Do I still have to repeat these two essential things about gyokuro?
1- We don’t drink gyokuro (no more than matcha) in spring as shincha (new tea); it is expected that September or October tea has reached a sufficient level of maturation, affirming its umami and its aromas, erasing the too greenish character of these very long shaded teas.
2- The gyokuro cannot and should not be compared with the sencha. The idea that sencha is standard, average Japanese tea, and that gyokuro is the superior tea is completely wrong. Shaded at least 20 days, often much more, manually harvested on unpruned plantation for the best, the gyokuro requires a method of infusion, and therefore of very particular consumption, which make it a tea quite apart, neither equal nor superior to sencha, simply different.
Indeed, infused as a sencha, the gyokuro will be bland, empty, and without interest. The gyokuro is prepared in order to highlight its great richness in amino acids, umami. Many leaves, very few water (very warm), resulting a few drops, very dense, intense, extremely sweet, umami, which last on the palate for a long time.
It is a very special experience, very typically Japanese too.
After this small introduction, let’s move to my 2019 gyokuro. This year I propose a very nice selection of Uji gyokuro, with very interesting new comers. It is on the two Uji-hikari cultivar gyokuro that I will focus a little today.
Like most cultivars developed at Kyoto, Uji-hikari is designated for shaded teas, and was selected from “zairai” indigenous tea trees from Uji.
It is safe to say that it is one of the three most popular Uji tea varietal. We have indeed Asahi and Uji-hikari for matcha, Goko and Uji-hikari for gyokuro.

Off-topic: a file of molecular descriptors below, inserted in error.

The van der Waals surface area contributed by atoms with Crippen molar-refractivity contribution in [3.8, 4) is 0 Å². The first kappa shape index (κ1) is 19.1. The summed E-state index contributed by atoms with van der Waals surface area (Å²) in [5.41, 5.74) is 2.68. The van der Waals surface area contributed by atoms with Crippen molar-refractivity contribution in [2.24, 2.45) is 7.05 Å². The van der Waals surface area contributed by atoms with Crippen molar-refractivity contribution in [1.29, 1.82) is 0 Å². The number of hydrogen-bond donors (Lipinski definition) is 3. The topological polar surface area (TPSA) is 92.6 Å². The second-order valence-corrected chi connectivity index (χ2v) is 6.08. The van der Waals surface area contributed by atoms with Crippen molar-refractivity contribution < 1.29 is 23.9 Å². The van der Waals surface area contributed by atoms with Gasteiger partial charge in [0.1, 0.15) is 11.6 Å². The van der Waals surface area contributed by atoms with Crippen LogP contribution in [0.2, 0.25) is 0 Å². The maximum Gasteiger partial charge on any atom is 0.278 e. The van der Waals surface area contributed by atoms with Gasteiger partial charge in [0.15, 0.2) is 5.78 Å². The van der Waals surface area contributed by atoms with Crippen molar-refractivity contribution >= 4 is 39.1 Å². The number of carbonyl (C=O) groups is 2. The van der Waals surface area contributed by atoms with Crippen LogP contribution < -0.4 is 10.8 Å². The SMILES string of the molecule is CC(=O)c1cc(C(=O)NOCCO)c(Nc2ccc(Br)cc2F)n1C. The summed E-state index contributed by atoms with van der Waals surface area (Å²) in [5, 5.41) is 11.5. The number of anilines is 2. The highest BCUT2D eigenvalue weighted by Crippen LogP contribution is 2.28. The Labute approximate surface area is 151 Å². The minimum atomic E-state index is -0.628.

The regulars know my love for the Gokô cultivar, with its typical fruity aromas and softness, its character sometimes too typical for some.
Uji-hikari has a completely different profile.
Here are two, a very high-end by M.Yoneta (some already know his sublime Gokô), in unpruned plantation (shizen-shitate), under arbor, and another, more humble, mechanical harvest and direct shading.
The latter from Uji-tawara, particularly surprised me.
If it does not have the richness and the density of an high end gyokuro from a shizen-shitate plantation, one finds him all the same a great softness, a beautiful umami, fine and ample, which makes it clearly a gyokuro and not a simple kabuse-cha.
Its aromas are most pleasant, evoking cooked corn and vanilla. After we are rather in a sweet fruity, very slightly creamy, with beautiful vegetal notes after.
In short, a beautiful aromatic bouquet, rich and complex.
Of course, with a Kyô-tanabe gyokuro by Mr. Yoneta, we go to a much higher dimension in terms of the density, the potency, the magnitude of the liquor.
Nothing strong on the nose, it is much more refined. Here we do not find the nuances of cereals, the perfume is purer, sweeter, may be less present than on the gyokuro Tawara.
On the palate, on the other hand, one finds immediately the power and density of Kyô-Tanabe productions. The umami, although extremely strong, is not heavy, not sickening. Without imparting astringency or bitterness, Uji-hikari provides a sharper feeling than a Gokô of the same level. The impression left by this deep umami is livelier and firmer than the soft fruitiness of a Gokô.
Successive infusions make us progress towards more floral nuances, more sweet citrus fruits.
Even if this Uji-hikari undergoes less roasting than that of Tawara, it does not allow to perceive any raw vegetal sensation, while it provides sweetness, umami and voluptuousness.
A fairly simple comparison may give the impression that the Uji-Tawara gyokuro, a mechanical crop, would be aromatically richer, but simply much less intense than that of Kyô-Tanabe in manual harvesting. In fact it is especially a material of necessarily less quality, of less uniformity which gives the Uji-Tawara more aromas (asperities in sums) to hang on (perfumes coming from branch tips, from harder leaf tips, etc). Of course the umami of Kyô-Tanabe is incomparable, its depth and density are exemplary.
Rather than comparing these two gyokuro, we should rather see two types of different experiences that provide two teas grown according to different standards, with the same (excellent) tea tree variety.